Funds Limited, Co No. 5582499/FSA Register No. 455821; all having
their Registered Office at 33 Old Broad Street, London EC2N 1HZ.

Scottish Widows Fund Management Limited, Co No. 74517/FSA Register
No. 119359; Pensions Management (SWF) Limited, Co No. 45361/FSA
Register No. 110422; all having their Registered Office at
15 Dalkeith Road, Edinburgh, EH16 5BU.

Lloyds TSB Investments Limited, Co No. 106723/FSA Register No. 122130,
Registered Office at 60 Morrison Street, Edinburgh, EH3 8BE.

Scottish Widows Administration Services Limited, Co No. 1132760/FSA
Register No. 139398, Registered Office at 25 Gresham
Street, London, EC2V 7HN.

All of the above companies are part of the Lloyds Banking Group.


In this case, the email disclaimer was over 5x longer than the content of the email - if I was feeling grumpier, I would've classified this message as spam.

More coming as/when I get them.

Photos: inside a Virgin Media cable street cabinet

Once upon a time (way back in 2007!), I was walking home and noticed the door on my road's Telewest distbox was hanging open (the lock had been forced). Having always wondered what was in one of those unassuming grey (or green) street cabs, I decided to have a quick look... And take some pictures. (And yes, I did let Telewest know the box had been broken into afterwards)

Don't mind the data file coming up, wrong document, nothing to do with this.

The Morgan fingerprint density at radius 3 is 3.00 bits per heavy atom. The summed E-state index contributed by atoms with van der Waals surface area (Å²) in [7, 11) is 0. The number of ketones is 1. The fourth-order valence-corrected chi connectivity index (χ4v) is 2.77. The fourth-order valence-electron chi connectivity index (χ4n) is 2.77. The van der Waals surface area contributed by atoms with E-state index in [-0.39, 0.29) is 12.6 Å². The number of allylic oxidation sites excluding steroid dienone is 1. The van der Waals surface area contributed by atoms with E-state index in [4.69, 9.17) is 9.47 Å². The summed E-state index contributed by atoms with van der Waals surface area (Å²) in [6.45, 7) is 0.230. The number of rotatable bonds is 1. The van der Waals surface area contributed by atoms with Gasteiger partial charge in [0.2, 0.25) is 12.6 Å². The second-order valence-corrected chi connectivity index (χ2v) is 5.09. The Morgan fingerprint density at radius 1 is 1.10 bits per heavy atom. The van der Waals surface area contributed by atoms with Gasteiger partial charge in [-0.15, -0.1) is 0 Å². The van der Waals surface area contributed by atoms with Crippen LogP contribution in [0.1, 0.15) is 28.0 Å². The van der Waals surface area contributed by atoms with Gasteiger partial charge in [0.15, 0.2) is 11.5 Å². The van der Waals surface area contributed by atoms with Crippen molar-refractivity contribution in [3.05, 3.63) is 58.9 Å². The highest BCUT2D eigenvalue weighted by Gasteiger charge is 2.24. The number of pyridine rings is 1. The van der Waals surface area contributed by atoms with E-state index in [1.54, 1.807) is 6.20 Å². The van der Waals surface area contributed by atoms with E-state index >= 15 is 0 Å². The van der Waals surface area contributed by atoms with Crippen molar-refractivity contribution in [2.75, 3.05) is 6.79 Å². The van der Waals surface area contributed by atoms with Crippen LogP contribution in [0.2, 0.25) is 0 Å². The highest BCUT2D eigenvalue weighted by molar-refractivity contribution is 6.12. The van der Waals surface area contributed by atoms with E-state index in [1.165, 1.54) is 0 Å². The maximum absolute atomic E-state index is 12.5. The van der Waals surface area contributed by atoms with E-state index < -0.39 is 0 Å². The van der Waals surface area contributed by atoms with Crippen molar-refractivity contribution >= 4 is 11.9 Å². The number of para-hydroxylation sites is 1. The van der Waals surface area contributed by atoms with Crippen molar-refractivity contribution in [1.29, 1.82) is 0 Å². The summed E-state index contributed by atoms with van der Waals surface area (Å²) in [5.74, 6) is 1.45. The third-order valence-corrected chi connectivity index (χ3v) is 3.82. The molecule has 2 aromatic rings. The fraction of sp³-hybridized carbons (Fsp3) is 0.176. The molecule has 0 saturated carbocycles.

Tiplet: Recovering a 'ghost' domain in DirectAdmin

I added a domain name to an account on one of my DirectAdmin-managed servers yesterday, and when I came to tweak some of its settings a few hours later it had mysteriously disappeared from the domains list in the control panel! (I think this was due to a dirty restart of the core DirectAdmin program, but I'm still not 100% sure). What was strange was that all the files (private and public_html) were still there if I FTPed in, the domain still resolved and loaded if I typed in its URL into a browser - but I couldn't access the control panel settings for it (so no email, no MySQL management etc). A crippled domain.

Even more frustratingly, attempting to rename/delete the domain's folder via FTP or SSH didn't work, and I couldn't re-add the domain to the account as DirectAdmin could (bizarrely) still see that it was already hosting it! Moving/deleting the domain's DNS zone file didn't work, and neither did a DirectAdmin restart. So, Catch 22... What to do? (more…)